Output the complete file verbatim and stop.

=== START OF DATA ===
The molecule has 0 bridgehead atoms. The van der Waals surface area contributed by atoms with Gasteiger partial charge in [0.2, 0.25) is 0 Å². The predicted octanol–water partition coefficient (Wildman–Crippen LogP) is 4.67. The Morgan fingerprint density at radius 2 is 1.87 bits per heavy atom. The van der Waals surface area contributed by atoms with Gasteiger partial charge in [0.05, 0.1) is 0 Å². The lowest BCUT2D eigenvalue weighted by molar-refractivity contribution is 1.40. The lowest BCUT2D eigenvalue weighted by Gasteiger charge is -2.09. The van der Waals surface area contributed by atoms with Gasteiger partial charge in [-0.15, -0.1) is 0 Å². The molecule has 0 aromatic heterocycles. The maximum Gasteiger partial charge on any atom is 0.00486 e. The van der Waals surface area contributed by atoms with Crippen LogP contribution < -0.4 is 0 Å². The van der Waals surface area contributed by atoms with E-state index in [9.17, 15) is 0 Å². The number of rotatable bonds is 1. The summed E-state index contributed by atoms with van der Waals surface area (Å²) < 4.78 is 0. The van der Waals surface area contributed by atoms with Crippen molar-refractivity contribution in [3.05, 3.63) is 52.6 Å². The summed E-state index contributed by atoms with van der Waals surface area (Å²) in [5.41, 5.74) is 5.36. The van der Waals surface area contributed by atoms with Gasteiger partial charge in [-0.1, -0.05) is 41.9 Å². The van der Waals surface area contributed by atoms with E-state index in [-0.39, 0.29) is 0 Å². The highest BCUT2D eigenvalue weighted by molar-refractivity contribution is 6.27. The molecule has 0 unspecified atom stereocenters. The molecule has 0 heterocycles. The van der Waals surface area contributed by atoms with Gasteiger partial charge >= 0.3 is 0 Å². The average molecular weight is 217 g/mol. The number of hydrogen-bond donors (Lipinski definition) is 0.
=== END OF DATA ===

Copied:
The molecule has 0 bridgehead atoms. The van der Waals surface area contributed by atoms with Gasteiger partial charge in [0.2, 0.25) is 0 Å². The predicted octanol–water partition coefficient (Wildman–Crippen LogP) is 4.67. The Morgan fingerprint density at radius 2 is 1.87 bits per heavy atom. The van der Waals surface area contributed by atoms with Gasteiger partial charge in [0.05, 0.1) is 0 Å². The lowest BCUT2D eigenvalue weighted by molar-refractivity contribution is 1.40. The lowest BCUT2D eigenvalue weighted by Gasteiger charge is -2.09. The van der Waals surface area contributed by atoms with Gasteiger partial charge in [-0.15, -0.1) is 0 Å². The molecule has 0 aromatic heterocycles. The maximum Gasteiger partial charge on any atom is 0.00486 e. The van der Waals surface area contributed by atoms with Crippen LogP contribution < -0.4 is 0 Å². The van der Waals surface area contributed by atoms with E-state index in [9.17, 15) is 0 Å². The number of rotatable bonds is 1. The summed E-state index contributed by atoms with van der Waals surface area (Å²) < 4.78 is 0. The van der Waals surface area contributed by atoms with Crippen molar-refractivity contribution in [3.05, 3.63) is 52.6 Å². The summed E-state index contributed by atoms with van der Waals surface area (Å²) in [5.41, 5.74) is 5.36. The van der Waals surface area contributed by atoms with Gasteiger partial charge in [-0.1, -0.05) is 41.9 Å². The van der Waals surface area contributed by atoms with E-state index in [-0.39, 0.29) is 0 Å². The highest BCUT2D eigenvalue weighted by molar-refractivity contribution is 6.27. The molecule has 0 unspecified atom stereocenters. The molecule has 0 heterocycles. The van der Waals surface area contributed by atoms with Gasteiger partial charge >= 0.3 is 0 Å². The average molecular weight is 217 g/mol. The number of hydrogen-bond donors (Lipinski definition) is 0.